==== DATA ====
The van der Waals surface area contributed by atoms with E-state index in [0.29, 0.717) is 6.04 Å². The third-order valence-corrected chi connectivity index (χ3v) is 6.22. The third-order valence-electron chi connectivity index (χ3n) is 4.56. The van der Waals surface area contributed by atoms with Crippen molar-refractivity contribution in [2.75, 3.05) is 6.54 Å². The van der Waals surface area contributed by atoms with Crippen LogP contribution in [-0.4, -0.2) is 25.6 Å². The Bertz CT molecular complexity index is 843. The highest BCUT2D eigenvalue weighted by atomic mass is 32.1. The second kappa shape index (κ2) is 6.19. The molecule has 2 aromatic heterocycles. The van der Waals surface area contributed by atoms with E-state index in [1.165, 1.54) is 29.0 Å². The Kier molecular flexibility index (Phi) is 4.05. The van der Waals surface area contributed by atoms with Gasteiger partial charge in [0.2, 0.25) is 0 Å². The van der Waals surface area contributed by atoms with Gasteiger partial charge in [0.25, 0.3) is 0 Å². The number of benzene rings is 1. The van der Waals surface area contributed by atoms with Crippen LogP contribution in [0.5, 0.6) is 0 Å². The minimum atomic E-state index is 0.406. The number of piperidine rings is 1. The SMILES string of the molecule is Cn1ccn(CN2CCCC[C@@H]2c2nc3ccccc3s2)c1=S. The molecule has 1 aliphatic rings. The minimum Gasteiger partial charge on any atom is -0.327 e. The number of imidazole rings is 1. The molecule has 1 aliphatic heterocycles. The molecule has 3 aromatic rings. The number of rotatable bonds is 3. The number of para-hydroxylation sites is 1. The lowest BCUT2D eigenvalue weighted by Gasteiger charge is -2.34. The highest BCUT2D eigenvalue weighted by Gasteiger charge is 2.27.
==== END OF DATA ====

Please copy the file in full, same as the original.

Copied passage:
The van der Waals surface area contributed by atoms with E-state index in [0.29, 0.717) is 6.04 Å². The third-order valence-corrected chi connectivity index (χ3v) is 6.22. The third-order valence-electron chi connectivity index (χ3n) is 4.56. The van der Waals surface area contributed by atoms with Crippen molar-refractivity contribution in [2.75, 3.05) is 6.54 Å². The van der Waals surface area contributed by atoms with Crippen LogP contribution in [-0.4, -0.2) is 25.6 Å². The Bertz CT molecular complexity index is 843. The highest BCUT2D eigenvalue weighted by atomic mass is 32.1. The second kappa shape index (κ2) is 6.19. The molecule has 2 aromatic heterocycles. The van der Waals surface area contributed by atoms with E-state index in [1.165, 1.54) is 29.0 Å². The Kier molecular flexibility index (Phi) is 4.05. The van der Waals surface area contributed by atoms with Gasteiger partial charge in [0.2, 0.25) is 0 Å². The van der Waals surface area contributed by atoms with Gasteiger partial charge in [0.25, 0.3) is 0 Å². The number of benzene rings is 1. The van der Waals surface area contributed by atoms with Crippen LogP contribution in [0.5, 0.6) is 0 Å². The minimum atomic E-state index is 0.406. The number of piperidine rings is 1. The SMILES string of the molecule is Cn1ccn(CN2CCCC[C@@H]2c2nc3ccccc3s2)c1=S. The molecule has 1 aliphatic rings. The minimum Gasteiger partial charge on any atom is -0.327 e. The number of imidazole rings is 1. The molecule has 1 aliphatic heterocycles. The molecule has 3 aromatic rings. The number of rotatable bonds is 3. The number of para-hydroxylation sites is 1. The lowest BCUT2D eigenvalue weighted by Gasteiger charge is -2.34. The highest BCUT2D eigenvalue weighted by Gasteiger charge is 2.27.